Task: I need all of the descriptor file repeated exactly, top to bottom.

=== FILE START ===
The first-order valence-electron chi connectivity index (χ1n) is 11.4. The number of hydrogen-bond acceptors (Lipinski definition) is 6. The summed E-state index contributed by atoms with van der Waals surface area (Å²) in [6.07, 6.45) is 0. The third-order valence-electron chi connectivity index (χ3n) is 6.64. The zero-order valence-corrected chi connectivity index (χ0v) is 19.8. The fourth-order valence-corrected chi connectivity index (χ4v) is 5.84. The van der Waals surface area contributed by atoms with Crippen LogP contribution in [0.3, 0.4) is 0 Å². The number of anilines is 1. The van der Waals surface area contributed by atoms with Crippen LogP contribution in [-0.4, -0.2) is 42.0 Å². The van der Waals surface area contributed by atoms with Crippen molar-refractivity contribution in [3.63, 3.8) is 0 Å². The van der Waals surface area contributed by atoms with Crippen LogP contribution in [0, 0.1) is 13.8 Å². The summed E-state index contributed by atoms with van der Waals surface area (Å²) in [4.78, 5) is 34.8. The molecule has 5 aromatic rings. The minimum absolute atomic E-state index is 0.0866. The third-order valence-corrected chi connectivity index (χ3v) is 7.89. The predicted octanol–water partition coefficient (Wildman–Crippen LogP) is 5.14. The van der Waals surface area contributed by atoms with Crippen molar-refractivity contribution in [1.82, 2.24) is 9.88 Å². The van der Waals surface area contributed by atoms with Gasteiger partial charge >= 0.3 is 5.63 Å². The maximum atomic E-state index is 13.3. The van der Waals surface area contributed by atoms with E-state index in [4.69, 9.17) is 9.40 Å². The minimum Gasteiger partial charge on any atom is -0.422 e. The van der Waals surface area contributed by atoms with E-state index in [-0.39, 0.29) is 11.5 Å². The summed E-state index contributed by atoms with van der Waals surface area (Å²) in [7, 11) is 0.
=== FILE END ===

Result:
The first-order valence-electron chi connectivity index (χ1n) is 11.4. The number of hydrogen-bond acceptors (Lipinski definition) is 6. The summed E-state index contributed by atoms with van der Waals surface area (Å²) in [6.07, 6.45) is 0. The third-order valence-electron chi connectivity index (χ3n) is 6.64. The zero-order valence-corrected chi connectivity index (χ0v) is 19.8. The fourth-order valence-corrected chi connectivity index (χ4v) is 5.84. The van der Waals surface area contributed by atoms with Crippen LogP contribution in [0.3, 0.4) is 0 Å². The number of anilines is 1. The van der Waals surface area contributed by atoms with Crippen LogP contribution in [-0.4, -0.2) is 42.0 Å². The van der Waals surface area contributed by atoms with Crippen molar-refractivity contribution in [3.63, 3.8) is 0 Å². The van der Waals surface area contributed by atoms with Crippen LogP contribution in [0, 0.1) is 13.8 Å². The summed E-state index contributed by atoms with van der Waals surface area (Å²) in [4.78, 5) is 34.8. The molecule has 5 aromatic rings. The minimum absolute atomic E-state index is 0.0866. The third-order valence-corrected chi connectivity index (χ3v) is 7.89. The predicted octanol–water partition coefficient (Wildman–Crippen LogP) is 5.14. The van der Waals surface area contributed by atoms with Crippen molar-refractivity contribution in [1.82, 2.24) is 9.88 Å². The van der Waals surface area contributed by atoms with Gasteiger partial charge >= 0.3 is 5.63 Å². The maximum atomic E-state index is 13.3. The van der Waals surface area contributed by atoms with E-state index in [4.69, 9.17) is 9.40 Å². The minimum Gasteiger partial charge on any atom is -0.422 e. The van der Waals surface area contributed by atoms with E-state index in [-0.39, 0.29) is 11.5 Å². The summed E-state index contributed by atoms with van der Waals surface area (Å²) in [7, 11) is 0.